World Bank sees rising risk of global recession in 2023
WASHINGTON, Sept 15 (Reuters) - The world may be edging toward a global recession as central banks across the world simultaneously hike interest rates to combat persistent inflation, the World Bank said on Thursday.
The world's three largest economies - the United States, China, and the euro area - have been slowing sharply, and even a "moderate hit to the global economy over the next year could tip it into recession," the bank said in a new study.
It said the global economy was now in its steepest slowdown following a post-recession recovery since 1970, and consumer confidence had already dropped more sharply than in the run-up to previous global recessions.
"Global growth is slowing sharply, with further slowing likely as more countries fall into recession," World Bank President David Malpass said, adding his worry that these trends would persist, with devastating consequences for emerging market and developing economies.
Synchronized interest rate hikes under way globally and related policy actions were likely to continue well into next year, but might not be sufficient to bring inflation back down to levels seen before the COVID-19 pandemic, the bank said.
Unless supply disruptions and labor-market pressures subsided, the global core inflation rate, excluding energy, could stay at about 5% in 2023, nearly double the five-year average before the pandemic.
To drive inflation lower, central banks may need to raise interest rates by an additional 2 percentage points, on top of the 2-percentage point increase already seen over the 2021 average, it said.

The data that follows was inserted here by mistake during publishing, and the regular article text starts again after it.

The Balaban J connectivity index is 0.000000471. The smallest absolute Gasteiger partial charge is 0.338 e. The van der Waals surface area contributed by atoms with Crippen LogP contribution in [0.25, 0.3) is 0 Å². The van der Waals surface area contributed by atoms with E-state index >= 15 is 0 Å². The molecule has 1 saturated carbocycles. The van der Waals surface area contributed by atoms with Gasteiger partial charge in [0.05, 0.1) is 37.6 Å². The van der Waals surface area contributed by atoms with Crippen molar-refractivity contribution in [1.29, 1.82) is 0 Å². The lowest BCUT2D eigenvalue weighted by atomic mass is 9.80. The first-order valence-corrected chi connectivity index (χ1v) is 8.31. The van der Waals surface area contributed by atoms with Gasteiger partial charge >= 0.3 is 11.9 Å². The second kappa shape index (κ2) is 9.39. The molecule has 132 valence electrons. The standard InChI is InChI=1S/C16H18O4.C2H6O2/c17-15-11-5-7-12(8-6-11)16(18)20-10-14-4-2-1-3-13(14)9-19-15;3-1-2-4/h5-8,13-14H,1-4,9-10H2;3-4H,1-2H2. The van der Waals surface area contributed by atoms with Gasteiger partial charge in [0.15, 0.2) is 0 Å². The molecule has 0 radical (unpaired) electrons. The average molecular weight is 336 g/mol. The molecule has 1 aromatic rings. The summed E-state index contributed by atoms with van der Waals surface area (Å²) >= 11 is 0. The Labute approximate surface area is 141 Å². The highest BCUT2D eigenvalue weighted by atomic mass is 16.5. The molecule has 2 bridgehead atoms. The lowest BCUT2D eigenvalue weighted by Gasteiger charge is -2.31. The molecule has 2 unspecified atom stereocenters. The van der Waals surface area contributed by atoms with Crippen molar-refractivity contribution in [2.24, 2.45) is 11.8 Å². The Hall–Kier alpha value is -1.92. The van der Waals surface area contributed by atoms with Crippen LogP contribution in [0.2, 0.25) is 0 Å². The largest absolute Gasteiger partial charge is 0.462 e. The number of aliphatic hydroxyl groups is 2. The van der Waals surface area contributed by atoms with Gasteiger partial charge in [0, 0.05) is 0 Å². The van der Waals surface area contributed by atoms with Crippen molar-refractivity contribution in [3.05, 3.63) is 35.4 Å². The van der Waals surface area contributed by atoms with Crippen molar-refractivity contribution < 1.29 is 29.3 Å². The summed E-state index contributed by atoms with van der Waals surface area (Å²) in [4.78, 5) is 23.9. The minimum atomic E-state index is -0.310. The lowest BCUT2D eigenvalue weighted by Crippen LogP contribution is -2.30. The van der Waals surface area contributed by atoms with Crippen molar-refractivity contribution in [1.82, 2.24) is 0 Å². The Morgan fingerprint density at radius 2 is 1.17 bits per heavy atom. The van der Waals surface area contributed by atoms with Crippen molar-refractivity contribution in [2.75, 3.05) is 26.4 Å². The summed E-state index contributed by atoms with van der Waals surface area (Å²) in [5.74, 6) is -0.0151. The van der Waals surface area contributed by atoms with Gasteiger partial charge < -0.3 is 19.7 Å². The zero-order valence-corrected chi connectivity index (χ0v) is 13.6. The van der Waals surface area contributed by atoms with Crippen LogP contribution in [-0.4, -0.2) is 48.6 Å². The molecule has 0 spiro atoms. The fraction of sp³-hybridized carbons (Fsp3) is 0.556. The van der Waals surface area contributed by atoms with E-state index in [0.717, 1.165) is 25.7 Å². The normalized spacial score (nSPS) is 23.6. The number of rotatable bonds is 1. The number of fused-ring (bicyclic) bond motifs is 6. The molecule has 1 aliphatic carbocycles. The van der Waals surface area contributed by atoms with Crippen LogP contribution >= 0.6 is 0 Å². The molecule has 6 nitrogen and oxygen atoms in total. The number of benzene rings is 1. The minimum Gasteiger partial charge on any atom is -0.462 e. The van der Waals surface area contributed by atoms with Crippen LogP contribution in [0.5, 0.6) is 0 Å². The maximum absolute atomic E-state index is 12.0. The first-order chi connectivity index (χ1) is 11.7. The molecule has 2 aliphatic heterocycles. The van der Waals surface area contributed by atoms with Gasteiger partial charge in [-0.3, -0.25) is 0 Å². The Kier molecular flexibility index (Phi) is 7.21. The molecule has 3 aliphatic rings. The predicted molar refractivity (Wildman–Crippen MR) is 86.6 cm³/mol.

But an increase of that size, along with financial-market stress, would slow global gross domestic product growth to 0.5% in 2023, or a 0.4% contraction in per–capita terms, which would meet the technical definition of a global recession, it added.
Malpass said policymakers should shift their focus from reducing consumption to boosting production, including efforts to generate additional investment and productivity gains.
Previous recessions showed the risk of allowing inflation to stay elevated for long while growth is weak, the bank said, noting that the 1982 recession triggered more than 40 debt crises and ushered in a decade of lost growth in many developing economies.
World Bank vice president Ayhan Kose said a recent tightening of monetary and fiscal policies would help cut inflation, but the highly synchronous nature of the measures could compound the situation and steepen the global growth slowdown.
The study suggested that central banks could combat inflation without touching off a global recession by communicating their policy decisions clearly, while policymakers should put in place credible medium-term fiscal plans and continue to provide targeted relief to vulnerable households.
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